Everyone celebrates the holidays a little bit differently. When you have a couple hundred cows to tend, your Christmas morning routine tracks a bit different than most households.
Member Caci Cook Nance of McConnells, South Carolina, looks forward to waking her children up at 4:30 a.m. to open presents on Christmas morning. “It’s a little bit opposite, from doing chores and then opening presents,” she shared, “but it gives us more time together as a family.”
Once they moved to the farm, Caci and her husband William realized doing things a bit opposite worked best for them. “If we don’t open presents first thing, then William wouldn’t be able to be there because he would be in the barn,” said Caci.
When they’re done opening presents, they head to the barn, all six of them Caci, William, Wyatt (11), Walon (6), Carter Ann (4) and Cora Clark (2). The Nance’s hired help has Christmas day off, which means the family must tackle all the chores.
Everyone helps out so that the family can get back inside for a family lunch with William’s side of the family. And Christmas dinner with Caci’s father and step-mother is later that evening to accommodate the afternoon milking and barn chores.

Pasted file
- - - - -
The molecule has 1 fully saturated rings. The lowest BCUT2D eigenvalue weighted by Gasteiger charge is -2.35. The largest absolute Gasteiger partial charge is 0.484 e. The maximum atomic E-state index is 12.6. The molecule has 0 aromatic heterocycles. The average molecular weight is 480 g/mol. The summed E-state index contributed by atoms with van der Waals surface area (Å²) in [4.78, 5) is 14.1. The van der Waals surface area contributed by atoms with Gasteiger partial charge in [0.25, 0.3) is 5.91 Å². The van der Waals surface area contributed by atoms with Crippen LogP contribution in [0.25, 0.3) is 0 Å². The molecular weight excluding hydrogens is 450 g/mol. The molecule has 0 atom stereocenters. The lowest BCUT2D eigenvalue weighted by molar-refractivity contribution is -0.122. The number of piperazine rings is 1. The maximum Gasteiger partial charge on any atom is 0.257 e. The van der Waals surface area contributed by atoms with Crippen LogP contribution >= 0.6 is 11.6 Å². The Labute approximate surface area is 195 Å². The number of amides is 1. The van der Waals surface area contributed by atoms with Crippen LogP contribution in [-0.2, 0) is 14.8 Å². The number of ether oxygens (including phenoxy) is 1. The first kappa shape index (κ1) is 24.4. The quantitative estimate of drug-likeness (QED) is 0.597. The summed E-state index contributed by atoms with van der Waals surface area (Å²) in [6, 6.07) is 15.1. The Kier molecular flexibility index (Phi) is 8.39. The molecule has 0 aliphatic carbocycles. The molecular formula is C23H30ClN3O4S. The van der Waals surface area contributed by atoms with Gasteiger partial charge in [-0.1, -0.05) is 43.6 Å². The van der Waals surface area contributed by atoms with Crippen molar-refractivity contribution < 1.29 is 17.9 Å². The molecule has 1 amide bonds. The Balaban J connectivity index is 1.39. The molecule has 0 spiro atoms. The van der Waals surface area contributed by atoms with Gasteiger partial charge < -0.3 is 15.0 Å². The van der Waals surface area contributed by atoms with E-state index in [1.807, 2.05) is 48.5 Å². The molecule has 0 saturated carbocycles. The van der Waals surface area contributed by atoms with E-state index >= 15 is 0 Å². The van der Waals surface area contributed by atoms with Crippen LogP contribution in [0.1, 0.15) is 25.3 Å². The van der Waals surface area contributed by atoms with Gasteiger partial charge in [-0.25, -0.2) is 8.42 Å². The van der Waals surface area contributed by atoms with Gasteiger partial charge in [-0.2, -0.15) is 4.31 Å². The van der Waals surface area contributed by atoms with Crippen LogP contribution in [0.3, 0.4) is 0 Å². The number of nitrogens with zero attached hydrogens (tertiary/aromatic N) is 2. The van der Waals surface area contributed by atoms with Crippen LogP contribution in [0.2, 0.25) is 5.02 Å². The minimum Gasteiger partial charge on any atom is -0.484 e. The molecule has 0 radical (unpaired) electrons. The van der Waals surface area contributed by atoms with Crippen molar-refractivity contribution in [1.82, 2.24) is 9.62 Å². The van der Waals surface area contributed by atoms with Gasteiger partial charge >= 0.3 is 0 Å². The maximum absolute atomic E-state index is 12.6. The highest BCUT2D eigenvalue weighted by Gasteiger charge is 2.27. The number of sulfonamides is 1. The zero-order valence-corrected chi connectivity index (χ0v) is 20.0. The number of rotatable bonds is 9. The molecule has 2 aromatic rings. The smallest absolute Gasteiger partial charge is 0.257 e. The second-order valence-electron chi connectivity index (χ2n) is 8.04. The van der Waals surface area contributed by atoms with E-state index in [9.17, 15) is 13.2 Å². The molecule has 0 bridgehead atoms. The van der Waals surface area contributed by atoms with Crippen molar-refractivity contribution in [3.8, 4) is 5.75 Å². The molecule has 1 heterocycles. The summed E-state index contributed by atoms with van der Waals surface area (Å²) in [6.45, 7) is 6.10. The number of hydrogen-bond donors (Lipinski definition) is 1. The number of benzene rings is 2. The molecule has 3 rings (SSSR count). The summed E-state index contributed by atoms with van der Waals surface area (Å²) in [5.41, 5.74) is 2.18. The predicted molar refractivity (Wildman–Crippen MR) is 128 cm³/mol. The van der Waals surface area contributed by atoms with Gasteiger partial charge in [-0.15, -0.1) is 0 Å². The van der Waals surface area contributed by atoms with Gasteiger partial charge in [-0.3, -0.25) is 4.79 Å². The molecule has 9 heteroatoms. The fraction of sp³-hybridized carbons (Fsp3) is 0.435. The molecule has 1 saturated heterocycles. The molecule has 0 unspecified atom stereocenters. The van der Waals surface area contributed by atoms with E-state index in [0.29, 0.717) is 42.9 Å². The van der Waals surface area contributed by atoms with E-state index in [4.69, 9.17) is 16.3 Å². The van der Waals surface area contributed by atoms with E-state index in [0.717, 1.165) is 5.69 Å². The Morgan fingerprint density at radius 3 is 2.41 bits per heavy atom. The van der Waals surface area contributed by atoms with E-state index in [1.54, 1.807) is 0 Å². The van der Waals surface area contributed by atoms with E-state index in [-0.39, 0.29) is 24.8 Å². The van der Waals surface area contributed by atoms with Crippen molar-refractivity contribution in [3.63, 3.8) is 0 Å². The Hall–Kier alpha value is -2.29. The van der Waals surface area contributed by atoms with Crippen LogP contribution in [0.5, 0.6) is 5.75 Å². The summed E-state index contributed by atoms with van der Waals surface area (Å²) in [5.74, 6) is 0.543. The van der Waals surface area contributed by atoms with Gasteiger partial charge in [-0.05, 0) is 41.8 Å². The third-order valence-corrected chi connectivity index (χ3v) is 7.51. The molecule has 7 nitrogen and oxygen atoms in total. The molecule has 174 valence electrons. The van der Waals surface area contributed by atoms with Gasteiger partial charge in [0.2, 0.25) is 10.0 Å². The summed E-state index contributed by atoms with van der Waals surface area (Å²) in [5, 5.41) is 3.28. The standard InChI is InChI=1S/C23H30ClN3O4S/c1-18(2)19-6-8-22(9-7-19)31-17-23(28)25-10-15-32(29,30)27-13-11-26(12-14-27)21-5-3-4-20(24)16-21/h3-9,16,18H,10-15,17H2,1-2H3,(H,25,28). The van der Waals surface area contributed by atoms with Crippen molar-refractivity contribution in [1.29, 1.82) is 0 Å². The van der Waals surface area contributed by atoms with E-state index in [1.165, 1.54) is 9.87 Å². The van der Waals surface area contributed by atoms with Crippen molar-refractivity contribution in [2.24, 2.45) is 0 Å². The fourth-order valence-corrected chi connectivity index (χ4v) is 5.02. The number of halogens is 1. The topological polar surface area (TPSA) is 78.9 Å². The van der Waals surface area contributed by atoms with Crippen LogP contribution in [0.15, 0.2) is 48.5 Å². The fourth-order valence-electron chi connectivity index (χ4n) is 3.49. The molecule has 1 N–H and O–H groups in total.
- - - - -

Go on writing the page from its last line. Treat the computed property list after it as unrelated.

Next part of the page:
Each year the Nances cut down a tree from the farm. “I would prefer a shaped tree,” laughs Caci, “but our children adore going out to find their perfect tree on the farm each year.” They set their tree in an old-fashioned milk can to give it that authentic dairy farm touch.
One tradition that Caci has passed on to her children, is making fudge to give as presents. “We make fudge to give to teachers, our pastors and neighbors,” Caci said. “I’ve made about 20 pounds so far this year, and I’m not done making it.” She estimates she has five more pounds to make.
Caci uses an old recipe that came on the back of a marshmallow cream jar, and she uses the same vintage olive green Pyrex bowl she used growing up. “Our kids know as soon as that bowl comes down, we’re making fudge,” she said.
Between finding a tree, making fudge and opening presents, Caci and William milk 125 dairy cows twice a day, every day, regardless of the holiday. They also care for about 125 beef cows, numerous calves and heifers, plus farm around 500 acres. They farm with William’s parents Bill and Jane.
However you celebrate the holidays, we wish you all our dairy best and have a wonderful new year!